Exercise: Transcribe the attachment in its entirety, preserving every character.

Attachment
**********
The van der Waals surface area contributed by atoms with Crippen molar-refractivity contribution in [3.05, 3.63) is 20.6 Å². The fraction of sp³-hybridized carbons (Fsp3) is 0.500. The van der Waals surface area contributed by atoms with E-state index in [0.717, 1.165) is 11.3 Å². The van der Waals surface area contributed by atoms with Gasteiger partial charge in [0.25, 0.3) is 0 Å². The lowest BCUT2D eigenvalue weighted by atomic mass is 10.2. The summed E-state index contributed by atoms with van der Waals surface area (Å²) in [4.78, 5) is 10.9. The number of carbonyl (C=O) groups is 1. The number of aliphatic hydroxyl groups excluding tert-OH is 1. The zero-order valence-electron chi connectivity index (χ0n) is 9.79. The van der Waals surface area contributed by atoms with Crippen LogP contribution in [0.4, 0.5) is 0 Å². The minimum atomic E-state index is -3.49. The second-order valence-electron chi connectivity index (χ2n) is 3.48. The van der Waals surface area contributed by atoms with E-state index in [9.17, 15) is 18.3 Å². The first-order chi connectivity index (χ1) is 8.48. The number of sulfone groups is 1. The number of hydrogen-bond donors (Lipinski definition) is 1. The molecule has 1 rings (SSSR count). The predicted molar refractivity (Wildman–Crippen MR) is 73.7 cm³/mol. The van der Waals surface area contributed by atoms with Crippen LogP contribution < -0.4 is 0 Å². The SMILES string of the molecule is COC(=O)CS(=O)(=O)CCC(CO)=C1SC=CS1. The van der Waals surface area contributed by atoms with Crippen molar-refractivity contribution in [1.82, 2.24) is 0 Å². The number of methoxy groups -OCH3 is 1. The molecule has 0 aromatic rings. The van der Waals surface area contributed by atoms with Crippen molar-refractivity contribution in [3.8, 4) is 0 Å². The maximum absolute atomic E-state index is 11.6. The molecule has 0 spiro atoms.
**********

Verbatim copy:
The van der Waals surface area contributed by atoms with Crippen molar-refractivity contribution in [3.05, 3.63) is 20.6 Å². The fraction of sp³-hybridized carbons (Fsp3) is 0.500. The van der Waals surface area contributed by atoms with E-state index in [0.717, 1.165) is 11.3 Å². The van der Waals surface area contributed by atoms with Gasteiger partial charge in [0.25, 0.3) is 0 Å². The lowest BCUT2D eigenvalue weighted by atomic mass is 10.2. The summed E-state index contributed by atoms with van der Waals surface area (Å²) in [4.78, 5) is 10.9. The number of carbonyl (C=O) groups is 1. The number of aliphatic hydroxyl groups excluding tert-OH is 1. The zero-order valence-electron chi connectivity index (χ0n) is 9.79. The van der Waals surface area contributed by atoms with Crippen LogP contribution in [0.4, 0.5) is 0 Å². The minimum atomic E-state index is -3.49. The second-order valence-electron chi connectivity index (χ2n) is 3.48. The van der Waals surface area contributed by atoms with E-state index in [9.17, 15) is 18.3 Å². The first-order chi connectivity index (χ1) is 8.48. The number of sulfone groups is 1. The number of hydrogen-bond donors (Lipinski definition) is 1. The molecule has 1 rings (SSSR count). The predicted molar refractivity (Wildman–Crippen MR) is 73.7 cm³/mol. The van der Waals surface area contributed by atoms with Crippen LogP contribution < -0.4 is 0 Å². The SMILES string of the molecule is COC(=O)CS(=O)(=O)CCC(CO)=C1SC=CS1. The van der Waals surface area contributed by atoms with Crippen molar-refractivity contribution in [1.82, 2.24) is 0 Å². The number of methoxy groups -OCH3 is 1. The molecule has 0 aromatic rings. The van der Waals surface area contributed by atoms with Crippen molar-refractivity contribution in [3.8, 4) is 0 Å². The maximum absolute atomic E-state index is 11.6. The molecule has 0 spiro atoms.